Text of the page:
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‘You can’t buy coffee with bitcoin, but you can start a company’

A bitcoin lit up by colourful laser lights
If you have a few bitcoin in your wallet, you could found your own company in Switzerland. But how far would it stretch? Keystone

Dozens of blockchain startups have got off the ground in Switzerland using cryptoassets as their startup capital, circumnavigating banks. But the strategy is not without risk. has traced 60 firms that have stumped up the new brand of digital money to either set up or inject fresh capital into their enterprise. It is a particularly attractive option for companies that raised high volumes of cryptocurrencies through initial coin offering (ICO) fundraising rounds.

For some firms, using cryptoassets rather than francs to cover the founding capital requirement is the perfect antidote to banks refusing to open business accounts. SwissCrypOne is a Zug-based trading platform that connects investors with a crypto mining operation in Finland.


“We spent days going around every bank in the region with a begging bowl, but were rejected by them all,” CEO Bing Voorham told “Without the option of bitcoin, we were struggling to get established in Crypto Valley.”

Crypto investment advisory firm BravisExternal link is the only company to have used bitcoin to establish in canton Zurich so far. If you have a stockpile of cryptocurrencies, why not vest them in your enterprise, says co-founder Simon Leuenberger.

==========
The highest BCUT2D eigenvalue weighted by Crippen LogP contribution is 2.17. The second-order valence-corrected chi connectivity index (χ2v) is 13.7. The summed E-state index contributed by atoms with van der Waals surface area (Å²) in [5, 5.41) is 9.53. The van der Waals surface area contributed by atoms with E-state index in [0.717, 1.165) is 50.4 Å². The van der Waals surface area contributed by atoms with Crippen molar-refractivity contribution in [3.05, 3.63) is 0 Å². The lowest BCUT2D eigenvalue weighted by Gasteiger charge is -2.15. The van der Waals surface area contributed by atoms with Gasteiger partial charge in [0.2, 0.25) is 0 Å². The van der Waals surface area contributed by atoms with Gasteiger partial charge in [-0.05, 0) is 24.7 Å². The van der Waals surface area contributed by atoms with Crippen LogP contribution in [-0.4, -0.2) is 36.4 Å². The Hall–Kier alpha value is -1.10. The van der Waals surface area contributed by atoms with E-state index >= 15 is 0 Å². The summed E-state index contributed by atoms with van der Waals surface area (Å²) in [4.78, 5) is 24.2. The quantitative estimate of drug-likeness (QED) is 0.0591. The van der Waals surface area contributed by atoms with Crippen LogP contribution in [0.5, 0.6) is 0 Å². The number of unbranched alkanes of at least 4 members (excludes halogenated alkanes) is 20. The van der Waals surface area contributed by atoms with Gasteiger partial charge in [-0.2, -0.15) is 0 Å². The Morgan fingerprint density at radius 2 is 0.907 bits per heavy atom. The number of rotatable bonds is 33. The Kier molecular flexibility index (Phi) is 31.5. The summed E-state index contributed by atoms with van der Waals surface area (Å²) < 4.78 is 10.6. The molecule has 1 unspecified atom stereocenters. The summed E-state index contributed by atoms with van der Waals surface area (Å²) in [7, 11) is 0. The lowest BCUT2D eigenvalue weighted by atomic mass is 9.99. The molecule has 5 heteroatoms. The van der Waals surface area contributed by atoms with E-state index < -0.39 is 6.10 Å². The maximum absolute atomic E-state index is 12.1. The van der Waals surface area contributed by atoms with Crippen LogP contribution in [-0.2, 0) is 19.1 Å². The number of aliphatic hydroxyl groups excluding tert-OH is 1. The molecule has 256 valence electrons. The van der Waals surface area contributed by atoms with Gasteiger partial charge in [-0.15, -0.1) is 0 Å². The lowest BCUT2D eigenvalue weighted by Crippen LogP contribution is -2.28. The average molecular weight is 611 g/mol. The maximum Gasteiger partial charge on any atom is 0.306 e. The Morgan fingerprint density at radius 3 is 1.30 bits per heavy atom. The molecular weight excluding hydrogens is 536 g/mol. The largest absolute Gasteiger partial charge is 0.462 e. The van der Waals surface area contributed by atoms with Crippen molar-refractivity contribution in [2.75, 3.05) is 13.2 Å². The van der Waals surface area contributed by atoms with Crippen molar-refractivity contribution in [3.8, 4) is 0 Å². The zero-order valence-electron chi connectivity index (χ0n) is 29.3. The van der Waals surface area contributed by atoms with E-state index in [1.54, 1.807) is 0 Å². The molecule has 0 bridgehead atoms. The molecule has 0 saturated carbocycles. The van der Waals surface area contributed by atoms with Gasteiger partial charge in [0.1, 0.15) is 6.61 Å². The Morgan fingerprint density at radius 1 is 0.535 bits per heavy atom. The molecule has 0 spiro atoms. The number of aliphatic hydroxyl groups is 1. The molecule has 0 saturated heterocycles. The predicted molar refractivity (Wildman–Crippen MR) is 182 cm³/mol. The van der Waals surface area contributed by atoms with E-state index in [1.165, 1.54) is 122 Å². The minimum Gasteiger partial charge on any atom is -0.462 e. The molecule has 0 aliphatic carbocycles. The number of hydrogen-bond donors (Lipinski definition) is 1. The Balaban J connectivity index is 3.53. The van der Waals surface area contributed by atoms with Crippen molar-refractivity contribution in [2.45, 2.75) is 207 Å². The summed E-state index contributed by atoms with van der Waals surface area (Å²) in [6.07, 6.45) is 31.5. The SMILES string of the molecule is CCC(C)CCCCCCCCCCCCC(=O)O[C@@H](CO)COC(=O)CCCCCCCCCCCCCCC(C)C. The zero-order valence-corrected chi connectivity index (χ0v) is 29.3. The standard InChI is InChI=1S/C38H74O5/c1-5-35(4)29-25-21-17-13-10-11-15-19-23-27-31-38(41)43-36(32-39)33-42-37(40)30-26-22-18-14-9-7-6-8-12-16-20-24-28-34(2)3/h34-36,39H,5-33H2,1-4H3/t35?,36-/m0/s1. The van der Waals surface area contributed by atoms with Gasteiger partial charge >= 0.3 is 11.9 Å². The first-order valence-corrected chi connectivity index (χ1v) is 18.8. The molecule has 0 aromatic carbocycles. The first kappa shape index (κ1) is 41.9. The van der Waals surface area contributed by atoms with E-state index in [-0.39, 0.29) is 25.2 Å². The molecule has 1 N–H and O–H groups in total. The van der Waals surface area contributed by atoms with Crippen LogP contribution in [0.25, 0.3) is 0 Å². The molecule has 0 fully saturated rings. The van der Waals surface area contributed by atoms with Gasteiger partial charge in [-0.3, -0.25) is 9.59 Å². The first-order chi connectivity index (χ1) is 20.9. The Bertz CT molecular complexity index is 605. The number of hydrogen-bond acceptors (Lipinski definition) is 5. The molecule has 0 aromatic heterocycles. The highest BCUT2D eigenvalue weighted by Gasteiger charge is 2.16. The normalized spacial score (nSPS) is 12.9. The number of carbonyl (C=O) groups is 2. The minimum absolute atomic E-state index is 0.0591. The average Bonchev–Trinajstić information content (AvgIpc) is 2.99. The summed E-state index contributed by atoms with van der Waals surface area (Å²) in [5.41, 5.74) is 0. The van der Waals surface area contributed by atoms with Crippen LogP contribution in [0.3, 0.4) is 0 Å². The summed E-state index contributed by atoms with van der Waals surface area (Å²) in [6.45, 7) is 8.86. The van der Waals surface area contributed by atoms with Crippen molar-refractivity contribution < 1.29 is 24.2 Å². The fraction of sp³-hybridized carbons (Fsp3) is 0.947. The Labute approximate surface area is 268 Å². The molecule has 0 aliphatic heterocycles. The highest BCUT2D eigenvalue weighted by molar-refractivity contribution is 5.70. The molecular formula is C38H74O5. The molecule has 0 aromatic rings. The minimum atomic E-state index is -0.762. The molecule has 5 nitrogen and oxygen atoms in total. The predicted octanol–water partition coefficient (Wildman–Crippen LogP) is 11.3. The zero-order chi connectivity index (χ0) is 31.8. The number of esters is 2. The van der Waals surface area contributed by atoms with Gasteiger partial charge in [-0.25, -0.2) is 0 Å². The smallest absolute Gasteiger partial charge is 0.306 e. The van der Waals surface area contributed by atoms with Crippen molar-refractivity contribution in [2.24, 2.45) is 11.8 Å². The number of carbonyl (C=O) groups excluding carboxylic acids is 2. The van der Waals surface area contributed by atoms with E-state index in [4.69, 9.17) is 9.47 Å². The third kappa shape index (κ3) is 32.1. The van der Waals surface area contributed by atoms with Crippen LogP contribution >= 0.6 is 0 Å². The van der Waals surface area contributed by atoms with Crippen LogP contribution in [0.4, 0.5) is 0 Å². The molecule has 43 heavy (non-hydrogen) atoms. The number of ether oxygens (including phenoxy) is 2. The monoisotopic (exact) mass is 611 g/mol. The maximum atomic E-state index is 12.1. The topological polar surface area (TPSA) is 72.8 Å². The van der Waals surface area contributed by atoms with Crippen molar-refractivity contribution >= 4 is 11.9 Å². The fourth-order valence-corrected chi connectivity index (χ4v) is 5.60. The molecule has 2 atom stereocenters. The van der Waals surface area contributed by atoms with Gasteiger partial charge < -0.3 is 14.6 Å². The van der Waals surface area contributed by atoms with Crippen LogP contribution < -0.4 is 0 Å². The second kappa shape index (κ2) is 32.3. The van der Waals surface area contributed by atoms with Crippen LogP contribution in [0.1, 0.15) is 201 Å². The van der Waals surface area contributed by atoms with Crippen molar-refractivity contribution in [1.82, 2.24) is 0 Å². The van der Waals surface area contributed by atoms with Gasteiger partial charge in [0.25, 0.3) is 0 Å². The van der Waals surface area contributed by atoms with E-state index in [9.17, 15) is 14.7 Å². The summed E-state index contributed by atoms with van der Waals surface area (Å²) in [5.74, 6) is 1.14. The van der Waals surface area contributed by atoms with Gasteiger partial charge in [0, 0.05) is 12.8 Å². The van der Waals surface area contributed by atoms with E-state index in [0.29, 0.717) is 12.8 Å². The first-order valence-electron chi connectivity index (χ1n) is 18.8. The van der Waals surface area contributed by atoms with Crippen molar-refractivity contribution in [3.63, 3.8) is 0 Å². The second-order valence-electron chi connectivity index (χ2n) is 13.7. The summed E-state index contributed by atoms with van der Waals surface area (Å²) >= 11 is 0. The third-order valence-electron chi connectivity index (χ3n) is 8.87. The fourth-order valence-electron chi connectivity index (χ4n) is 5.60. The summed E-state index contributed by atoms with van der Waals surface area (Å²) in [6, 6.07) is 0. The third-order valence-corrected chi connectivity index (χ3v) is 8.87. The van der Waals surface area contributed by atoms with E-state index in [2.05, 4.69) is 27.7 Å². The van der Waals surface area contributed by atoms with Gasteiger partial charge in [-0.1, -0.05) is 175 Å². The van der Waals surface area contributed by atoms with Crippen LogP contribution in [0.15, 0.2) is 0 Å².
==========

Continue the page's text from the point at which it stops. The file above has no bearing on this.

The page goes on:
“You can’t yet buy a coffee with bitcoin but you can use it to start up a company,” he said. “It’s also a question of credibility: as a supporter of the whole crypto ecosystem we need to walk the talk.”

“Obsolete” banking system

Companies in the French-speaking part of Switzerland are also using crypto to start up, including IndéNodes in canton Neuchâtel. Lionel Jeannerat, co-founder of the company that mines tokens on the Komodo blockchain system, said the decision had deeper reasons than mere expediency.

“In a few years from now the banking system will be obsolete. We need to create the tools and ecosystem to create a new financial economy. We want to build IndéNodes as a proof-of-concept to show that it’s possible to develop a business without the banking system.”

But tying up cryptoassets in enterprises also comes with perils. Top of the list is the highly volatile price of bitcoin, ether and other tokens. Bitcoin, the leading cryptocurrency, currently weighs in at $6,900 (CHF6,700) per coin, but that conversion rate is way off the highs of $20,000 last December.

Companies need to put up between CHF20,000 and CHF100,000 ($20,500-$103,000) to establish their enterprise in Switzerland, depending on the type of legal entity. Cantons routinely accept capital in kind such as property or cars, but the use of bitcoin or ether is becoming more popular.

Perhaps unsurprisingly, most cases of crypto capital start-ups can be found in canton Zug, the home of Switzerland’s self-styled Crypto Valley. By September, 57 enterprises in the canton had pledged cryptocurrencies – up from the 17 that had made use of this facility by April.